Women in the Business World
Women’s meeting, North Carolina
Ever since Adam and Eve heard the voice of the Lord God walking in the garden, in the cool of the day, calling upon them to come forth from their hiding place and give an account of themselves for their sin they had committed, when Adam — man-like placed the blame upon the woman, ever since the day God cursed the ground, and told man “in sorrow shalt thou eat of it, all the days of thy life” — in the sweat of they face shalt thou eat bread till thou return to the ground — there has been a struggle for something to eat, something to wear, and a place to sleep.
Work or starve has been God’s mandate and all the years of man’s life has been a struggle whereby he could escape toil and place it upon the beasts of the field, upon the woman which God gave him as a help-meet — upon anything and anybody, provided he could enjoy his ease and escape from the sweat and fatigue which labor produces.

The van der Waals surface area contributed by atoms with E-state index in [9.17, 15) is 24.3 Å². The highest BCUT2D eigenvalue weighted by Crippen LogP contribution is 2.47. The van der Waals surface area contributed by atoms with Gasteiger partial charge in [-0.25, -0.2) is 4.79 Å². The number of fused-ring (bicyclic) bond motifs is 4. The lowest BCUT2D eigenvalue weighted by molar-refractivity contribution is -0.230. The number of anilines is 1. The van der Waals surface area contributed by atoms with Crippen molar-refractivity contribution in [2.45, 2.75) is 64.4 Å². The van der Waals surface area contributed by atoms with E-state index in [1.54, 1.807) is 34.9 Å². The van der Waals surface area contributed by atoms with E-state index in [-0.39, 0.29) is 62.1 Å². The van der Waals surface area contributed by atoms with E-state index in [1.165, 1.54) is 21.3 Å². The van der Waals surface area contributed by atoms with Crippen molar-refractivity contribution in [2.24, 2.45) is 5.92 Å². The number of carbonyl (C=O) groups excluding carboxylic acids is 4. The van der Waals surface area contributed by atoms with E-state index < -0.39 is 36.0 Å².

When God found out just how helpless man was after he had placed him in Eden, the helpless monarch of all he surveyed — when out from God went forth the proclamation, “It is not good that man shall be alone; I will make him an [sic] help-meet for him — man has been inclined to look upon woman as his God given servant, slave, beast of burden, his hewer of wood and his drawer of water.
The record of woman’s bondage from the gates of Eden to Golgothas [sic] Hill is the common property of this wide world. It is a tale so grievous that one can hardly believe that Adam said when he awoke from his sleep and looked upon the first woman said — “This is now bone of my bone, and flesh of my flesh.”
For nineteen hundred yeas a struggle has been going on to release woman from bondage, and to accord to woman from man’s treatment, “something better than his horse, something dearer than his dog.”